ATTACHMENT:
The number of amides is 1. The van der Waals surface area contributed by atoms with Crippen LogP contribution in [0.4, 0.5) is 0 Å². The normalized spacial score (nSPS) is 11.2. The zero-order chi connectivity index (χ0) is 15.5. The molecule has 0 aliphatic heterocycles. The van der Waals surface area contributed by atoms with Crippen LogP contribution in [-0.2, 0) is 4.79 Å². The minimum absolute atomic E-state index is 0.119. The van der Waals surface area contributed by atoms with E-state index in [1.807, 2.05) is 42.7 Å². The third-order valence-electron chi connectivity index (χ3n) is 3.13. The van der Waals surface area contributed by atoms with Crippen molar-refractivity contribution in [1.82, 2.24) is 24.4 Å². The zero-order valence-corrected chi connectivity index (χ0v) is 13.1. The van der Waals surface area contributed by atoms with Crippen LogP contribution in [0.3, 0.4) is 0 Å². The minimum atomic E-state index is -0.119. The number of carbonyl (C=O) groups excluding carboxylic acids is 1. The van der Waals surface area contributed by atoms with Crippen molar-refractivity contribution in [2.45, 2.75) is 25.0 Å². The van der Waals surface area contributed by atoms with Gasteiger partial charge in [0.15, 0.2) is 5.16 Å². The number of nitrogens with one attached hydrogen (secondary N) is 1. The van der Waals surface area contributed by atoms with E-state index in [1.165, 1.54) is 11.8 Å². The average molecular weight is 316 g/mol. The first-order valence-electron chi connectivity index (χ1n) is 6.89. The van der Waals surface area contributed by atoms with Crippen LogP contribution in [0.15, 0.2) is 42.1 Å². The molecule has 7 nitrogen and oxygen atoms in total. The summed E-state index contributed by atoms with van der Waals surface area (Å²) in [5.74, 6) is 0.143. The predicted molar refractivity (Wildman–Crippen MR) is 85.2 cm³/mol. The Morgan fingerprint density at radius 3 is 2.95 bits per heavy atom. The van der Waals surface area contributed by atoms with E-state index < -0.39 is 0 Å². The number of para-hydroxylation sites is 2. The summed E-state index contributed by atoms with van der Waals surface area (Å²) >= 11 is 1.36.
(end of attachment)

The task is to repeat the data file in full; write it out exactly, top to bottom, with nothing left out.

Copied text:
The number of amides is 1. The van der Waals surface area contributed by atoms with Crippen LogP contribution in [0.4, 0.5) is 0 Å². The normalized spacial score (nSPS) is 11.2. The zero-order chi connectivity index (χ0) is 15.5. The molecule has 0 aliphatic heterocycles. The van der Waals surface area contributed by atoms with Crippen LogP contribution in [-0.2, 0) is 4.79 Å². The minimum absolute atomic E-state index is 0.119. The van der Waals surface area contributed by atoms with E-state index in [1.807, 2.05) is 42.7 Å². The third-order valence-electron chi connectivity index (χ3n) is 3.13. The van der Waals surface area contributed by atoms with Crippen molar-refractivity contribution in [1.82, 2.24) is 24.4 Å². The zero-order valence-corrected chi connectivity index (χ0v) is 13.1. The van der Waals surface area contributed by atoms with Crippen LogP contribution in [0.3, 0.4) is 0 Å². The minimum atomic E-state index is -0.119. The number of carbonyl (C=O) groups excluding carboxylic acids is 1. The van der Waals surface area contributed by atoms with Crippen molar-refractivity contribution in [2.45, 2.75) is 25.0 Å². The van der Waals surface area contributed by atoms with Gasteiger partial charge in [0.15, 0.2) is 5.16 Å². The number of nitrogens with one attached hydrogen (secondary N) is 1. The van der Waals surface area contributed by atoms with E-state index in [1.165, 1.54) is 11.8 Å². The average molecular weight is 316 g/mol. The first-order valence-electron chi connectivity index (χ1n) is 6.89. The van der Waals surface area contributed by atoms with Crippen LogP contribution in [0.15, 0.2) is 42.1 Å². The molecule has 7 nitrogen and oxygen atoms in total. The summed E-state index contributed by atoms with van der Waals surface area (Å²) in [5.74, 6) is 0.143. The predicted molar refractivity (Wildman–Crippen MR) is 85.2 cm³/mol. The Morgan fingerprint density at radius 3 is 2.95 bits per heavy atom. The van der Waals surface area contributed by atoms with E-state index < -0.39 is 0 Å². The number of para-hydroxylation sites is 2. The summed E-state index contributed by atoms with van der Waals surface area (Å²) >= 11 is 1.36.